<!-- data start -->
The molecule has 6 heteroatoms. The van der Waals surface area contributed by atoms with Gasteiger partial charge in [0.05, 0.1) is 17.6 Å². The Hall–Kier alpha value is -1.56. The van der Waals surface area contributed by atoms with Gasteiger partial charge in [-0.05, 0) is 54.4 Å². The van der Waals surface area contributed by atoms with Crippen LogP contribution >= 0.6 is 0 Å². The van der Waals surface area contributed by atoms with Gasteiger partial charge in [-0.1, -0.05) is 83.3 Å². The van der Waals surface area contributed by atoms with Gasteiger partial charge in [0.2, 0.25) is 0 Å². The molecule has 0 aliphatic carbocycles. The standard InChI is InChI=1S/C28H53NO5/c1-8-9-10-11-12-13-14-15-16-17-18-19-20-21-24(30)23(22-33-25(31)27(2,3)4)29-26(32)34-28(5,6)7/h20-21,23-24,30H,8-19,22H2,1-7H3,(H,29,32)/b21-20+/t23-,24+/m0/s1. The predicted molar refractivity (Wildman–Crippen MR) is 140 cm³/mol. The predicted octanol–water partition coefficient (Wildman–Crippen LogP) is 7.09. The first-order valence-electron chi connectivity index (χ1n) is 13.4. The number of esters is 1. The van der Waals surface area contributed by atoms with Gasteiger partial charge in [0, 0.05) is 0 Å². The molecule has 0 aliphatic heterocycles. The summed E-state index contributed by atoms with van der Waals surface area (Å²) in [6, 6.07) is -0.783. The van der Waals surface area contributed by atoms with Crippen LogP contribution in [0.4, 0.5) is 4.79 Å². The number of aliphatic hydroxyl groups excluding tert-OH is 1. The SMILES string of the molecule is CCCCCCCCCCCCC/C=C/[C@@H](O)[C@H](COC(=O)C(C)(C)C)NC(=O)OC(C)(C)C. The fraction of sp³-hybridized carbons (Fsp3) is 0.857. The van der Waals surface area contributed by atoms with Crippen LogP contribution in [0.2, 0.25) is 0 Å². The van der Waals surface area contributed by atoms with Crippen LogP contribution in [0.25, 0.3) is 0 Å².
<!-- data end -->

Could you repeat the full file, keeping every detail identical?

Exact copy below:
The molecule has 6 heteroatoms. The van der Waals surface area contributed by atoms with Gasteiger partial charge in [0.05, 0.1) is 17.6 Å². The Hall–Kier alpha value is -1.56. The van der Waals surface area contributed by atoms with Gasteiger partial charge in [-0.05, 0) is 54.4 Å². The van der Waals surface area contributed by atoms with Crippen LogP contribution >= 0.6 is 0 Å². The van der Waals surface area contributed by atoms with Gasteiger partial charge in [-0.1, -0.05) is 83.3 Å². The van der Waals surface area contributed by atoms with Gasteiger partial charge in [0.2, 0.25) is 0 Å². The molecule has 0 aliphatic carbocycles. The standard InChI is InChI=1S/C28H53NO5/c1-8-9-10-11-12-13-14-15-16-17-18-19-20-21-24(30)23(22-33-25(31)27(2,3)4)29-26(32)34-28(5,6)7/h20-21,23-24,30H,8-19,22H2,1-7H3,(H,29,32)/b21-20+/t23-,24+/m0/s1. The predicted molar refractivity (Wildman–Crippen MR) is 140 cm³/mol. The predicted octanol–water partition coefficient (Wildman–Crippen LogP) is 7.09. The first-order valence-electron chi connectivity index (χ1n) is 13.4. The number of esters is 1. The van der Waals surface area contributed by atoms with Gasteiger partial charge in [0, 0.05) is 0 Å². The molecule has 0 aliphatic heterocycles. The summed E-state index contributed by atoms with van der Waals surface area (Å²) in [6, 6.07) is -0.783. The van der Waals surface area contributed by atoms with Crippen LogP contribution in [0.4, 0.5) is 4.79 Å². The number of aliphatic hydroxyl groups excluding tert-OH is 1. The SMILES string of the molecule is CCCCCCCCCCCCC/C=C/[C@@H](O)[C@H](COC(=O)C(C)(C)C)NC(=O)OC(C)(C)C. The fraction of sp³-hybridized carbons (Fsp3) is 0.857. The van der Waals surface area contributed by atoms with Crippen LogP contribution in [0.2, 0.25) is 0 Å². The van der Waals surface area contributed by atoms with Crippen LogP contribution in [0.25, 0.3) is 0 Å².